Even though Cliff Mass's last post was on Sunday (Oct. 28), a day before the storm made landfall, his description/prediction of what would happen after landfall is intriguing (and you really need to see the color images on his blog to visualize this).  The storm transforms from a tropical storm with a warm core into an "extratropical storm" with a cold core.
        First point: tropical storms generally form in the tropics where there are not large gradients horizontally in temperature (tropical to subtropical at most). They derive their energy from the warmth and moisture of the oceans.
        Second point: midlatitude storms form in regions of large temperature gradients. If you travel through the mid-latitudes at this time of year, you go from the climate of New Orleans to that of, say, Juneau, Alaska! Midlatitude storms get their energy not from the warm oceans, but from the warmth on their south side and its contrast to the colder air on the north side. This temperature gradient fuels our mid-winter storms. These are cold-core storms.
        Cliff Mass predicted that Sandy would go an "amazing transition" from a warm-core to a cold-core storm (through what is called an "Extratropical Transition"). Many tropical storms weaken when they go through this transition, but Mass thinks not for Sandy. The two energy sources (ocean energy source and latitude-dependent energy source) work together for long  enough to result in an overall strengthening and expanding system.
        In his earlier October 26 blog, Mass compared/contrasted the predictions of two major models, considered to be the most important ones: The European Center model (ECM) and the US GFS model. Up until late last week, the US GFS model was predicting a low pressure of around 950 mbar that would swing up over Long Island on Tuesday morning, and then hang around inland, eventually moving northward on Wednesday. On the other hand, the ECM was forecasting a sub-940 mbar low pressure making landfall on central New Jersey, then circles around there before moving northward. To quote Mass "The European Center and GFS models tend to overdo the deepening in such situations, so I don't believe we will see anything below 950-960 mbar." Last I saw, the measured pressure in the low was 941 mbar. Good job ECM!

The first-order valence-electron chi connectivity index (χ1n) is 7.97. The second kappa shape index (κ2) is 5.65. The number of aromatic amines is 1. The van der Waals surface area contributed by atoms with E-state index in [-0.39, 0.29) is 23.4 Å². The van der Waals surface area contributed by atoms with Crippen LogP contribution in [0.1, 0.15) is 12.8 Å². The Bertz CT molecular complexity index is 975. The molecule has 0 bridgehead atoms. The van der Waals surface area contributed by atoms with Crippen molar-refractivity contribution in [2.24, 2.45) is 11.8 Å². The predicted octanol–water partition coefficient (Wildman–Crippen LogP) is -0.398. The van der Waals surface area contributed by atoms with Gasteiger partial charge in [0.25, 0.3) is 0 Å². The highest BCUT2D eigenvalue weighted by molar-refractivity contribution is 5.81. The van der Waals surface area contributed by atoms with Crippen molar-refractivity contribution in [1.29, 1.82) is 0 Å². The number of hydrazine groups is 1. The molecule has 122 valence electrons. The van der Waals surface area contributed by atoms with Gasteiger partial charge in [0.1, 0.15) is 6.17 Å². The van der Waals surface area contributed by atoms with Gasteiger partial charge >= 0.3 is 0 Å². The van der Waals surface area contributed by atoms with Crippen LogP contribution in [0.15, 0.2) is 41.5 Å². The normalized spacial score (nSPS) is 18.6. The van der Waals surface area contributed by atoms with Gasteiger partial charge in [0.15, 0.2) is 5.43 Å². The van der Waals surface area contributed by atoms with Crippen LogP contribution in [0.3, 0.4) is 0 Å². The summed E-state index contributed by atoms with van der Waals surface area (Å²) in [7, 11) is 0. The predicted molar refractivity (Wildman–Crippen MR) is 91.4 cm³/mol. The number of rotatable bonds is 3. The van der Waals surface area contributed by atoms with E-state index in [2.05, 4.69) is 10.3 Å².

Let's summarize: An eye pressure of 941 mbar, sustained winds at 90 mph, and a diameter of nearly 1000 miles. To the right, I post one version of the Saffir-Simpson Scale, though many others only have wind speed. Using wind-speed alone, this would be a category 1 scale. But, using pressure in the eye, it would have been a category 4. Am hoping some readers will pitch in and explain this one! Meanwhile, we mull over that 20 years ago, Halloween 1991, the "Perfect Storm" unfolded almost exactly like this one.

Friday, October 26, 2012

Frankenstorm: Hurricane Sandy

Friday 2:00 p.m. EDT NOAA projection of the path
of Hurricane Sandy
I have a meeting in Washington D.C. until Monday morning and am wondering if I'll be able to fly out of here back to Illinois due to the fact that a monster storm, Hurricane Sandy, is creeping up the east coast of the U.S. If the NOAA projection to the left is correct, it looks like I'll make it, but if not... The head of the National Weather Service has been quoted as saying that he's estimating $1 billion U.S. damage (let's remember that last year there were fourteen billion dollar disasters in the U.S., most of them storm related (hurricanes, tornadoes, floods, droughts, heat waves, and wildfires).

This storm is getting a huge amount of press coverage, given that it's only a Category 1 hurricane at the moment.  It is getting close to full moon, which means high tides, which means greater than average storm surge as Sandy approaches. Surge and flood damage in the south east is already severe. It caused at least 21 deaths as it passed over Haiti, Jamaica and Cuba.